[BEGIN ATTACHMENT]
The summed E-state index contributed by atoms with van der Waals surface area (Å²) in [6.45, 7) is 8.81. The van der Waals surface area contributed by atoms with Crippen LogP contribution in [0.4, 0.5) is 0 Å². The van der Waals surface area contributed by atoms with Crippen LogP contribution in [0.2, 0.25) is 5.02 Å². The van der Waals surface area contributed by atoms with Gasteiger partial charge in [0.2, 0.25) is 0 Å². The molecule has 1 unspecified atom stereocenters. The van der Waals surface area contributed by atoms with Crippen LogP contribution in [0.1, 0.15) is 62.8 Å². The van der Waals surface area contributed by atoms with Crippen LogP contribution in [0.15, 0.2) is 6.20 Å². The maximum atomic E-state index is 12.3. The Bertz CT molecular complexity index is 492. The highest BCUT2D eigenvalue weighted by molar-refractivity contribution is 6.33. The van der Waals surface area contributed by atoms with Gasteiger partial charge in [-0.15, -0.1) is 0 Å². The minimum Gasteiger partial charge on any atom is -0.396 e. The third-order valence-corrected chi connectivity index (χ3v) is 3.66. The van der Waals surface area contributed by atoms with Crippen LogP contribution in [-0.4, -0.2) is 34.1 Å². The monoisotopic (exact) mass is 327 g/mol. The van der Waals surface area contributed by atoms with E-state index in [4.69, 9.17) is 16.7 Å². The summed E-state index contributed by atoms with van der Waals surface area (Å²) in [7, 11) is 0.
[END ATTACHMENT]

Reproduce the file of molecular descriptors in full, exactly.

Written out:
The summed E-state index contributed by atoms with van der Waals surface area (Å²) in [6.45, 7) is 8.81. The van der Waals surface area contributed by atoms with Crippen LogP contribution in [0.4, 0.5) is 0 Å². The van der Waals surface area contributed by atoms with Crippen LogP contribution in [0.2, 0.25) is 5.02 Å². The van der Waals surface area contributed by atoms with Gasteiger partial charge in [0.2, 0.25) is 0 Å². The molecule has 1 unspecified atom stereocenters. The van der Waals surface area contributed by atoms with Crippen LogP contribution in [0.1, 0.15) is 62.8 Å². The van der Waals surface area contributed by atoms with Crippen LogP contribution in [0.15, 0.2) is 6.20 Å². The maximum atomic E-state index is 12.3. The Bertz CT molecular complexity index is 492. The highest BCUT2D eigenvalue weighted by molar-refractivity contribution is 6.33. The van der Waals surface area contributed by atoms with Gasteiger partial charge in [-0.15, -0.1) is 0 Å². The minimum Gasteiger partial charge on any atom is -0.396 e. The third-order valence-corrected chi connectivity index (χ3v) is 3.66. The van der Waals surface area contributed by atoms with Crippen LogP contribution in [-0.4, -0.2) is 34.1 Å². The monoisotopic (exact) mass is 327 g/mol. The van der Waals surface area contributed by atoms with E-state index in [4.69, 9.17) is 16.7 Å². The summed E-state index contributed by atoms with van der Waals surface area (Å²) in [7, 11) is 0.